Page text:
China is also struggling with growing demand for products such as vegetable oil. Although the Chinese government had been taking steps in 2010 to ward off inflation, by lowering transportation fees on the movement of food, it continues to struggle to keep prices in check.
Although food prices are a much smaller part of household spending in rich countries, the European Central Bank has also expressed concern over food-led inflation.
In response to the high prices, and related riots in places such as Algeria, Robert Zoellick, a former US trade representative and current president of the World Bank, has urged governments to prioritise tackling food security at the upcoming meeting in Washington of the Group of leading 20 economies. Zoellick wrote in the Financial Times arguing for the merits of free markets in ensuring food for everyone, calling on donor governments to rein in export restrictions on humanitarian grounds, provide better information on stocks and weather, and provide food to those most at risk.
Others, such as Duncan Green of Oxfam and Raj Patel of Food First, have stressed the unique ability of governments to stabilise prices, incentivise food production, and provide food safety nets. Green criticised Zoellick for failing to call for land reform in favour of the rural poor, increased support for agricultural extension services, and a reversal of government policies that benefit large farms at the expense of smaller ones. Patel argues that the Indian government should spend more to provide public safety nets, but is not doing so because of undue fears of inflation.
The current FAO warnings contrast starkly with its statements in 2010, when the organisation tried to soothe fears that a crisis was in the offing.
FAO officials such as Assistant-Director General Hafez Ghanem, have written about the need to conclude the Doha Round and to reform developed country agricultural policies. He argued that “agricultural subsidies in rich countries limit agricultural growth in developing countries,” while export restrictions raised prices for the world’s poorest people.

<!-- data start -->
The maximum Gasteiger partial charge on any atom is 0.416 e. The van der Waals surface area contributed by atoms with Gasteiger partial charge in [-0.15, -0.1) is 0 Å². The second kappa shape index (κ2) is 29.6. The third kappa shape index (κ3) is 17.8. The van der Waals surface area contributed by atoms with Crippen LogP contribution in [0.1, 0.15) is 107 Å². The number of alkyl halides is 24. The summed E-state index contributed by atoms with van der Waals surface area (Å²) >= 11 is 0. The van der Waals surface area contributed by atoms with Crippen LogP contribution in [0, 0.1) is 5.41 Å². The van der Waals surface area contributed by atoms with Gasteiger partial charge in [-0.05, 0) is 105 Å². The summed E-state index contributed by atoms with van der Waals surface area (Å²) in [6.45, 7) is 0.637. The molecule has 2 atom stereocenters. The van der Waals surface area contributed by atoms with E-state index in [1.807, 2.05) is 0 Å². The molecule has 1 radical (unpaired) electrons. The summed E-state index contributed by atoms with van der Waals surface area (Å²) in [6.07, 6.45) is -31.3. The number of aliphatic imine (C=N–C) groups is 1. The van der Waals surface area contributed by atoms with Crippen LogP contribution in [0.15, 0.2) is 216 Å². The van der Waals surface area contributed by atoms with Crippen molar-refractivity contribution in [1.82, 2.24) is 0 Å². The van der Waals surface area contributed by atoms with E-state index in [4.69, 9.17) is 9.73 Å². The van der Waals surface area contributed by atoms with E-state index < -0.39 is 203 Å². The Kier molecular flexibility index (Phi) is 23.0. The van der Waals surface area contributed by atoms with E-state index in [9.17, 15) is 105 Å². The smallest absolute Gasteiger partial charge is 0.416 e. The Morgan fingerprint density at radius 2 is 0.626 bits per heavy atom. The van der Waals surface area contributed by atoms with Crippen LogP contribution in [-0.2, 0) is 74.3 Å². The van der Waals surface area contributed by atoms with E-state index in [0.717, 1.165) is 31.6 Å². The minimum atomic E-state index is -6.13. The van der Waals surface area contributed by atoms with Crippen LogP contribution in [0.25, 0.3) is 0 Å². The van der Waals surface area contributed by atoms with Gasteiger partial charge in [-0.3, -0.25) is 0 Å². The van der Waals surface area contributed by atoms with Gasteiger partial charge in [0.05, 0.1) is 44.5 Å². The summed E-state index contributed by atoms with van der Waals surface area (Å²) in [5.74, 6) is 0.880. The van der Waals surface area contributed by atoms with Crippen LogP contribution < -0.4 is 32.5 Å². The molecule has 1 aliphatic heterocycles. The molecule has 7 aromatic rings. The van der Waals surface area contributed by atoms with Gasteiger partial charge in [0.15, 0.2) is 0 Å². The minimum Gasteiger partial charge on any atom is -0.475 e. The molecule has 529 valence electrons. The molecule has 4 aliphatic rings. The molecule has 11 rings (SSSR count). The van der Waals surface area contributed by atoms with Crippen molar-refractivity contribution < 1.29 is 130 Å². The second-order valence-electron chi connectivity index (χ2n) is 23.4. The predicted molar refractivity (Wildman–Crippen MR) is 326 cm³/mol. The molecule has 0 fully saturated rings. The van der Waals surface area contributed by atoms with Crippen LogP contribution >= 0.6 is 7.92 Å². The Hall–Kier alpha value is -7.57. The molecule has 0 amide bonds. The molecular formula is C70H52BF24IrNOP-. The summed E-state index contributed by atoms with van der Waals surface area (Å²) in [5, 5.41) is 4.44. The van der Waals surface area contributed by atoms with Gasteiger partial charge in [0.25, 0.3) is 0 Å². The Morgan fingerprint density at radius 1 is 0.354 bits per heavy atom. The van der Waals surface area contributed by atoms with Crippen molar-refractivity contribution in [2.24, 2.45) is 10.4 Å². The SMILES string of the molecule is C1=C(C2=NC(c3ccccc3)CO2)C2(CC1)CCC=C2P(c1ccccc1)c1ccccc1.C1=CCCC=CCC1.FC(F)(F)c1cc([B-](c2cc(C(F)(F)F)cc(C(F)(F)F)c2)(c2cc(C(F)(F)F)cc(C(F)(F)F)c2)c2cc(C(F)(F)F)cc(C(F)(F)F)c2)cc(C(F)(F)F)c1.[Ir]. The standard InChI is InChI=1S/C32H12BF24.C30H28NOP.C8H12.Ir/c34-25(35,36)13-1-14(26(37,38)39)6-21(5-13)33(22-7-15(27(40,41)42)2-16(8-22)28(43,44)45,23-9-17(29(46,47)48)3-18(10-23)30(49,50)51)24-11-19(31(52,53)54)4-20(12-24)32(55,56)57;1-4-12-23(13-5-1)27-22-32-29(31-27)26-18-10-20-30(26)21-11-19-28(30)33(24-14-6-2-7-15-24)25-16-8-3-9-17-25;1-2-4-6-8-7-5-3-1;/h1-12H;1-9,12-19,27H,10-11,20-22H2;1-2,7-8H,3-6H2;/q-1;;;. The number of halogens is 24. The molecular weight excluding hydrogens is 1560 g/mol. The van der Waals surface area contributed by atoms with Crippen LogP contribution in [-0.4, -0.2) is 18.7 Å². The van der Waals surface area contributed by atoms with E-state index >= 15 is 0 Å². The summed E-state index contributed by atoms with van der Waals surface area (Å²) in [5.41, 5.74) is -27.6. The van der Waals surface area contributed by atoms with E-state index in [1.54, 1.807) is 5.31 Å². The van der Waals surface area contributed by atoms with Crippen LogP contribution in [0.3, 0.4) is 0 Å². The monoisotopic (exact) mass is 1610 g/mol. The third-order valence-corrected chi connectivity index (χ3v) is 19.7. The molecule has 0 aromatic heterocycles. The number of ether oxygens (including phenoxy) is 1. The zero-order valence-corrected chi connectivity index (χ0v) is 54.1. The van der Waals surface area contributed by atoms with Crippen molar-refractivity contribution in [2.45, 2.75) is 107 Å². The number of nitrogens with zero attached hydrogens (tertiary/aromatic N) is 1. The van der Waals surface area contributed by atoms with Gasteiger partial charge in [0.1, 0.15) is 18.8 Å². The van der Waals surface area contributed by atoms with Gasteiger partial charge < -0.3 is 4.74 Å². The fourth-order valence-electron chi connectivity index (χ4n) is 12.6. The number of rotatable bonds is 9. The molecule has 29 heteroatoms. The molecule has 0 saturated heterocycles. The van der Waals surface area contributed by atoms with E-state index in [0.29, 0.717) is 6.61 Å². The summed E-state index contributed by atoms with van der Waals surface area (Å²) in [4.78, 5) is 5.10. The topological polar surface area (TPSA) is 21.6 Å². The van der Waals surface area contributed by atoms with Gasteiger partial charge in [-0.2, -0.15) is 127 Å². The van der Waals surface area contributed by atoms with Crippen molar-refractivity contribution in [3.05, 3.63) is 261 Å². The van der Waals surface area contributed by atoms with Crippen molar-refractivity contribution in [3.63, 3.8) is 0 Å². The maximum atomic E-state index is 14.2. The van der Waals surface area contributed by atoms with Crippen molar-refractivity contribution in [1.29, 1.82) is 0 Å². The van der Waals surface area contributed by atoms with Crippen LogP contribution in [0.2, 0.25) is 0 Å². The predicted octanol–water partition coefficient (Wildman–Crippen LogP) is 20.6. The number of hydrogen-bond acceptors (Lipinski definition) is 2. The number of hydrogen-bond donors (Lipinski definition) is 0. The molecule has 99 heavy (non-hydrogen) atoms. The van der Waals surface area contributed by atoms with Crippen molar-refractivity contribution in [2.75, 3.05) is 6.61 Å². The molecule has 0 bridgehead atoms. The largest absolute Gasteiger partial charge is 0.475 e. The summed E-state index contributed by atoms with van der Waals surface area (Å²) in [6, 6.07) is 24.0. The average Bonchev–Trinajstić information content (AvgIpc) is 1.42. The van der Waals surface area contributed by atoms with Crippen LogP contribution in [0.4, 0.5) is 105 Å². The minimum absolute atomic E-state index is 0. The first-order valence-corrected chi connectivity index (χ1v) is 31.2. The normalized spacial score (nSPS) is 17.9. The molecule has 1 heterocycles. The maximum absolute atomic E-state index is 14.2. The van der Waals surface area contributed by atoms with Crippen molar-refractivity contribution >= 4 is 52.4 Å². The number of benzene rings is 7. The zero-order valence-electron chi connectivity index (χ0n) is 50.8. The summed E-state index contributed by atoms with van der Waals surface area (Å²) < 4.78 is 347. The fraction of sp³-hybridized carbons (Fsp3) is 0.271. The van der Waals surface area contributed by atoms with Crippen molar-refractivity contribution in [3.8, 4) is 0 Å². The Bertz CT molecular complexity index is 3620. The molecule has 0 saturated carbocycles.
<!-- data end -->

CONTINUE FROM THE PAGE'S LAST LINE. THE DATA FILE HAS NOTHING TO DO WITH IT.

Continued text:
Rising prices will lead some producers to benefit and others to suffer due to the complex interplay between what farmers grow, buy and sell. Shortages of critical crops will continue to pose difficult decisions for policymakers.
ICTSD reporting. “Price volatility in agricultural markets evidence, impact on food security and policy responses”, UN FOOD AND AGRICULTURE ORGANIZATION, January 2011; “Algeria: 2 killed in riots over rising food prices”, ASSOCIATED PRESS, January 11 2011; “Free markets can still feed the world,” FINANCIAL TIMES, January 5 2011; “Food prices: exports regulated, action against hoarders”, INDO ASIAN NEWS SERVICE, January 13 2011; ”Argentina’s dry spell trims harvest”, FINANCIAL TIMES, January 16 2011; “How to stop the rise in food price volatility”, ,, CARNEGIE ENDOWMENT INTERNATIONAL ECONOMIC BULLETIN, January 13 2011; “World agricultural supply and demand estimates”, UNITED STATES DEPARTMENT OF AGRICULTURE, January 12 2011.
One response to “FAO and USDA Warn of New Surge in Global Food Prices”
Add a comment
Enter your details and a comment below, then click Submit Comment. We’ll review and publish the best comments.